Before implementing any given optimization opportunity, establish a written set of economic goals. Whenever possible, these goals should be in terms of existing KPIs to simplify measurement. However, it is important to develop these goals in concert with technical resources and management so that project expectations are clear. A project's implementation goals should also include a realistic duration of time before success is measured.
To be a secondary activity
In most chemical plants, optimization opportunities exist that either have not been identified or have not been implemented. These opportunities can provide significant improvement to bottom-line profits while typically requiring relatively low capital investment. The first step is an initial investment to identify optimization opportunities, prioritize them, and develop an implementation plan.
Plant optimizations involve every aspect of the plant including maintenance, engineering, operations, and management. All plant departments should focus on maximization of profitability and product quality, while maintaining a safe and environmentally friendly work environment. Using the systematic methodology outlined, one can do a quantifiable comparative analysis to determine which opportunities should be pursued, and in what order.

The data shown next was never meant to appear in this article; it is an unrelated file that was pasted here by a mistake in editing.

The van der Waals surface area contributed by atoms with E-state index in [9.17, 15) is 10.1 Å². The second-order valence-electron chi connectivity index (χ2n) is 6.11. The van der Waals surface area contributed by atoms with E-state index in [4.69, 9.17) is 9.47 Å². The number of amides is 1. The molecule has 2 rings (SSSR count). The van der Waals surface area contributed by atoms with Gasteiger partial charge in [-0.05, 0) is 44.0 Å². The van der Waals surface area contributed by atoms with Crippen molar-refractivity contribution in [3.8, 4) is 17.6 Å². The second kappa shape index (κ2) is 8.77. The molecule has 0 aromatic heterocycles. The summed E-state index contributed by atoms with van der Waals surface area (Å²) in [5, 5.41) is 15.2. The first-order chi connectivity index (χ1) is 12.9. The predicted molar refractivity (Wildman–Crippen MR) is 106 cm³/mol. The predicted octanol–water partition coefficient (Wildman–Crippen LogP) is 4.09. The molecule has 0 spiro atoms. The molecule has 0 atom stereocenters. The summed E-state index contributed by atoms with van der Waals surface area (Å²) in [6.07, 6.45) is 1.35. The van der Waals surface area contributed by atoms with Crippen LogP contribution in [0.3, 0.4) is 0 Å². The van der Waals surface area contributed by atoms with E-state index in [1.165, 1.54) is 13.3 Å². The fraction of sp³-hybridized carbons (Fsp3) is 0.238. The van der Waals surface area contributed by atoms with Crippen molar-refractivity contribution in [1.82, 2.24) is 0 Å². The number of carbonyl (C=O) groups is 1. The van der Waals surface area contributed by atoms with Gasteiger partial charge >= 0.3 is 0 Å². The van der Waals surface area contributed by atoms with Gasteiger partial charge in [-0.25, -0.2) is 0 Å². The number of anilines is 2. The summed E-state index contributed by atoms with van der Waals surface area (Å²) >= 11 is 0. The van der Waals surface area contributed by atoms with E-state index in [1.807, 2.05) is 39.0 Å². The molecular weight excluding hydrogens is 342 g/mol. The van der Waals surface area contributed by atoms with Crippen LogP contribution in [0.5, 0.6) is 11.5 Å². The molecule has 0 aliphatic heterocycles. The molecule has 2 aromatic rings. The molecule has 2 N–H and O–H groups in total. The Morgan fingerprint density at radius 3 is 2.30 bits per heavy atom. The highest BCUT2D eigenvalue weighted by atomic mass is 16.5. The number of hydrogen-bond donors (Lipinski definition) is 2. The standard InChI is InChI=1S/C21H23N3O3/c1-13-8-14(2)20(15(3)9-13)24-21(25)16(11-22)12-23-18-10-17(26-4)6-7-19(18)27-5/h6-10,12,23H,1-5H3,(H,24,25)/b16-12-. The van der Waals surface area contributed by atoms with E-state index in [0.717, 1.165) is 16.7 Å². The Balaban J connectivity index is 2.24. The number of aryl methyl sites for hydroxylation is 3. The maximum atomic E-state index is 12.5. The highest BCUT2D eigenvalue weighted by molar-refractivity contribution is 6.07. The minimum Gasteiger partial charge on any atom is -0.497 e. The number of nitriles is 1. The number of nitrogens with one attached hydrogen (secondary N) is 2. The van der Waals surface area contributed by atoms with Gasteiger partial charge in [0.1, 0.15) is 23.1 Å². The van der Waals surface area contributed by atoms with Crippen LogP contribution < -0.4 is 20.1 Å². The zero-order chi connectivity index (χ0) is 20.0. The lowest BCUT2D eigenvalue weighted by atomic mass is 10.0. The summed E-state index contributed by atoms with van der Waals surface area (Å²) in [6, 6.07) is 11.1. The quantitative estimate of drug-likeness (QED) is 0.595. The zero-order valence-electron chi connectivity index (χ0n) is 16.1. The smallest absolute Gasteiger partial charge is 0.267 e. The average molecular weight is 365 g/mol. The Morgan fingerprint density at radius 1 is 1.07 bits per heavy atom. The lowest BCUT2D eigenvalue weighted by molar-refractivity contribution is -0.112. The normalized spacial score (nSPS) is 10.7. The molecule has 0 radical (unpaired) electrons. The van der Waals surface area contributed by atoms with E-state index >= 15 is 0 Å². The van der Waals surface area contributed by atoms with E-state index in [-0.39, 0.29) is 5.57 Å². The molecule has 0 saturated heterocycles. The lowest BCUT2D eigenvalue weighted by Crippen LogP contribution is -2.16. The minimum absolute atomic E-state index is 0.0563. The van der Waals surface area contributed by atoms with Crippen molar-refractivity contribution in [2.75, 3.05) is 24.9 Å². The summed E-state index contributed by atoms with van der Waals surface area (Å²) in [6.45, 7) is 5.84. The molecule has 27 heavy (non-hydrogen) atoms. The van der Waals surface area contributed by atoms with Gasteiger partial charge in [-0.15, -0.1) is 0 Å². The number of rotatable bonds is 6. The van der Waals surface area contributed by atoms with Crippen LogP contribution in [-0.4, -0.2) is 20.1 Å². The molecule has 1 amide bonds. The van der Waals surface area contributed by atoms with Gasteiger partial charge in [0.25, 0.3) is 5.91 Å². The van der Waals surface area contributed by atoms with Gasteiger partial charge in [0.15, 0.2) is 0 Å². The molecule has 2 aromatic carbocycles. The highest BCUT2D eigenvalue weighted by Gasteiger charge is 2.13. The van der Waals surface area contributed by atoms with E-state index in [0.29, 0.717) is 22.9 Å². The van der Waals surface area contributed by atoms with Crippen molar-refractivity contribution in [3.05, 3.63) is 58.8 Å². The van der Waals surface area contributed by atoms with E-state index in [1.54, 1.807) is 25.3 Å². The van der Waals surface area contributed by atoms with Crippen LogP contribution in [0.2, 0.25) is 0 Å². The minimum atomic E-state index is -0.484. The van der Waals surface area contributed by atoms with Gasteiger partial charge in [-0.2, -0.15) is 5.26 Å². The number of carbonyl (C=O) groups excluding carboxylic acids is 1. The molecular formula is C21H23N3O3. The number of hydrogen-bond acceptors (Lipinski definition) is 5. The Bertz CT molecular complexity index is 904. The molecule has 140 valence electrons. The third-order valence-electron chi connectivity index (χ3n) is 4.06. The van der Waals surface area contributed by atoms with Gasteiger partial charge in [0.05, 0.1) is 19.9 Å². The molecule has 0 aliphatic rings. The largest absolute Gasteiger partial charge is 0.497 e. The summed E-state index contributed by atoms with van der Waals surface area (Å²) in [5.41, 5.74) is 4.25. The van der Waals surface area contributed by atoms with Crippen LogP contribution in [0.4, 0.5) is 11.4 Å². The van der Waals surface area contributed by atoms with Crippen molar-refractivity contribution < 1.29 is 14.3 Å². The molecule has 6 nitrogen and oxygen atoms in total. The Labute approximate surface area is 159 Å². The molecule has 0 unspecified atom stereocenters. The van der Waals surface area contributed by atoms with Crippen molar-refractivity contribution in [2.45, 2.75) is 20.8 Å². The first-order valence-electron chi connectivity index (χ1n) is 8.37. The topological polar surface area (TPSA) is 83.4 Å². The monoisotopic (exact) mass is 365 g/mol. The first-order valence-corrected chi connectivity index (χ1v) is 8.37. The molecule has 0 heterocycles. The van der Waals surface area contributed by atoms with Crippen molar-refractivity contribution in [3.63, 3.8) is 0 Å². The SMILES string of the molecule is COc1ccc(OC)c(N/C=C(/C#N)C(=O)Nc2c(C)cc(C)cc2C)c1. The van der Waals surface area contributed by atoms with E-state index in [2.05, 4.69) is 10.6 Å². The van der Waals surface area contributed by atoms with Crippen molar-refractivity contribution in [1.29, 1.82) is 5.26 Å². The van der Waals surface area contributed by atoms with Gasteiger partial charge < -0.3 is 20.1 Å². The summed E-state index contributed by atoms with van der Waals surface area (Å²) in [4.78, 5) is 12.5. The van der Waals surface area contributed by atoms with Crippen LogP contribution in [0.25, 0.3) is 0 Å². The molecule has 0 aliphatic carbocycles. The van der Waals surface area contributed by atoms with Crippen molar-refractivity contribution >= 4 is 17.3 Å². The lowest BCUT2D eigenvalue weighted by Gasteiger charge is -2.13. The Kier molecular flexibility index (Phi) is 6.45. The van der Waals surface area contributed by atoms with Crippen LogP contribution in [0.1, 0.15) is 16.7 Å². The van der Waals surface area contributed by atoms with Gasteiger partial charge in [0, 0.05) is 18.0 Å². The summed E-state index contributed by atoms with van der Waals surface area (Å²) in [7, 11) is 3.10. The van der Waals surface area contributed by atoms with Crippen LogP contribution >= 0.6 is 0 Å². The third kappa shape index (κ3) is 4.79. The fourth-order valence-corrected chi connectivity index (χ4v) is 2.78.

Today most companies face the challenge of reduced staffs that mainly focus on daily plant operations, rather than optimization. However, evaluating plant optimization cannot continue to be a secondary activity. As the chemical industry market continues to grow globally, taking advantage of optimization opportunities will be a differentiation between chemical companies that operate profitably and those that do not.
Behind the byline
Dan Roessler has a degree in electrical engineering. He is a manager at Mangan, Inc., in Texas, which performs control and optimization studies and projects in the oil, gas, chemical, and refining industries. Write him at email@example.com .
Initialisms and concepts
Advance process control (APC) process control strategies beyond straightforward PID loop control, which experts usually call "classical" advanced control. These advanced strategies involve a combination of PID loops, dead-time compensators, lead/lag feedforward function blocks, and single-variable constraint controllers.
Cascade control control action in which the output for one controller is the set point for another controller (ANSI/ISA-77.42.01-1999)
DCS distributed control system
Feedforward control control action that compensates for the effect of a sensed input or disturbance. Engineers also refer to this as open-loop control or anticipatory control.
Key performance indicator (KPI) a quantifiable measurement agreed to beforehand, which reflects the critical success factors of a process or organization
PID control proportional (P) plus integral (I) plus derivative (D) control is control action where the controller output is proportional to the error (P), its time history (I), and the rate at which the error is changing (D). The error is the difference between the observed and desired values of the variable that is under control action.
Ratio control control action that maintains a predetermined ratio between two or more variables in a process
ROI return on investment